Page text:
Chacon Catastrophes Moka - Ian’s Mocha Disaster Chacon
Update: The round boule was wrapped in parchment and a towel for 30 hours to see what difference it might make. It cut much cleaner and tasted twice as sour. A quartered pix and another one with one of the quarters sliced.
This one is for Ian. After coming back from China his first bread viciously turned on him and became a disaster. We have wanted to bake off his wonderful looking Mocha Multi-Grain SD bread for some time.
He spoke highly of how it tasted and it sure looked tasty even though it didn’t have his newly brewed cherry YW in it. David Snyder’s take on Horst Bandel’s Black Pumpernickel from a year and half ago popped up this past week. txfarmer’s chocolate 36 hour baggies from a year ago came up too and they too looked delicious. Breaducation’s wonderfully over-seeded and add in’s take of Chad Robertson’s Rugbrot appeared. It was just beautiful. Then Mebake’s Multi-grain Struan with soaker and seeds showed up. Very nice indeed. All were inspirational for this unique bread.
So, we thought we would combine something from all 5 and commemorate Ian’s recent bread disaster with a long retarded, ‘Mocha Disaster Chacon’ in multi-grains, mega seeds, super soak with YW and SD combo starter. You have to pay homage to the bread gods as the Maya did to their gods when it didin't rain enough for their liking and needs. gods like the attention when things go bad and if you don't comply with a suitable offering then who knows what bad and terrible things will happen to you. So we hope the bread gods will accept this gift and let Ian's future bakes be fruitful, delicious, well risen with blistered, dark, crispy, thick crust and moist, airy crumbs.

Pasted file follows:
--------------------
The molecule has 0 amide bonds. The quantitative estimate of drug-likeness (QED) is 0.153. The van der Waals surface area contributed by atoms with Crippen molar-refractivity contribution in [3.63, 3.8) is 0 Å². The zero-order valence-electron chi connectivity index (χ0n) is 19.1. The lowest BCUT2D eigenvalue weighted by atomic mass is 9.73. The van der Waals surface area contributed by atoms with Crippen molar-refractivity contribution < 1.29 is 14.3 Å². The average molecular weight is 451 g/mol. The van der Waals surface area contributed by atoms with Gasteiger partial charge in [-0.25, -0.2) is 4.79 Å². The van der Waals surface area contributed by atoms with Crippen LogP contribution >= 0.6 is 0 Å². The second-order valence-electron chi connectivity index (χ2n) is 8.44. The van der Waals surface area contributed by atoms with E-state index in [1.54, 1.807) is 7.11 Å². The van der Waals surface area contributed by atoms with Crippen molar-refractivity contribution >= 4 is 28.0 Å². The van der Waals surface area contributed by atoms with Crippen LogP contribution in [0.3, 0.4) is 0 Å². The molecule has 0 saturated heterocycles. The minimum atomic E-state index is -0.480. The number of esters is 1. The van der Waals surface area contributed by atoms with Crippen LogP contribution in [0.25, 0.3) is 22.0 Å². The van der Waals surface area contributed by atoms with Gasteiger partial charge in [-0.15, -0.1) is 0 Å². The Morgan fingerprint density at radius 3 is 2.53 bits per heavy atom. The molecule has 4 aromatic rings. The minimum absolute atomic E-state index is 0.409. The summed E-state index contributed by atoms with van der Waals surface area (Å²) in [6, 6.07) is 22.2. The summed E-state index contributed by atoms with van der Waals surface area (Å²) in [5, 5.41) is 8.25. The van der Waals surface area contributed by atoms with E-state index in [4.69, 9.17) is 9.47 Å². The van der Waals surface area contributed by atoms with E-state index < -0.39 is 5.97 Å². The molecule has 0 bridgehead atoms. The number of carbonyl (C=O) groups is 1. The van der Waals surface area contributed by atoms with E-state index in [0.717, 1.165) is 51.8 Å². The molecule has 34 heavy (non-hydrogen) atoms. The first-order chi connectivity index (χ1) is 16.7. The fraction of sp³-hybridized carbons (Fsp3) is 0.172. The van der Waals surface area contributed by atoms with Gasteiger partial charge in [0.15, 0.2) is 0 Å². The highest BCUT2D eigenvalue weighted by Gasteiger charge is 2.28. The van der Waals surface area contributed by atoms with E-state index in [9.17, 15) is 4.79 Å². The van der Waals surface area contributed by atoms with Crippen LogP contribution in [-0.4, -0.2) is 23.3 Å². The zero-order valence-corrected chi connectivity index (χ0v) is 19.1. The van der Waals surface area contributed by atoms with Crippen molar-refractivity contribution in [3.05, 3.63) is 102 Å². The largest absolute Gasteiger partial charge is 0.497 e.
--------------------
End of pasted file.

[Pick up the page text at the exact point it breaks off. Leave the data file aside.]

The flours used included durum atta, semolina, dark rye, whole wheat and AP. The soaker included rye, WW and spelt berries, buckwheat groats, cracked bulgar and barley, steel cut oats and quinoa. The seeds included; pumpkin, sunflower, millet, hemp and flax.
Ian loves his pistachio oil but we used walnut oil here. What would an Ian bread be without potatoes? So we put some in. Sorry no caramelized onions, I feel a little guilty since they too would have been a nice addition. In this case, grilled left over red and sweet potatoes were sautéed in butter, olive oil, and herbs.
We had some possum pelt and armadillo nectar but decided not to use them thinking they might get lost in the mix. My apprentice was heartbroken since she had risked life and limb to catch these critters. We will leave these exotic ingredients and those from the auto parts store to the Ian – the master of bread ingredient combinations, if not, scientific oddities.
These boules were not total disasters, were deeply browned and cracked as Chacons are wont to do. Sadly, no blisters as Big Old Betsy just doesn't provide them as well as the mini oven does. Small is beautiful they say and, when it comes to ovens, they are correct. Can’t wait to cut into one to see how open the crumb promises to be - even with 122% soaker and seeds.
Well we didn't wait long. The crumb was open and so moist. Had the heel plain and a slice toasted with butter. Delicious! Then it was time for lunch. This bread called for a nice limoncello for lunch, being a special occasion and all- and some fine pate too. Life is good. Another great sunset last night.
The formula follows the pix’s as usual.
The method for this bread is a little complicated but not difficult if you don’t mind really sticky dough. The sourdough and yeast water starters were built together ‘en combo', instead of separately, over (2) 3 hour and (1) 2 hour builds.
The SD portion was seeded with 10g each of our rye sour, desem and multi-grain starters. The levain was then refrigerated overnight for 10 hours. The next morning it was allowed to come to room temperature before incorporating into the autolyse.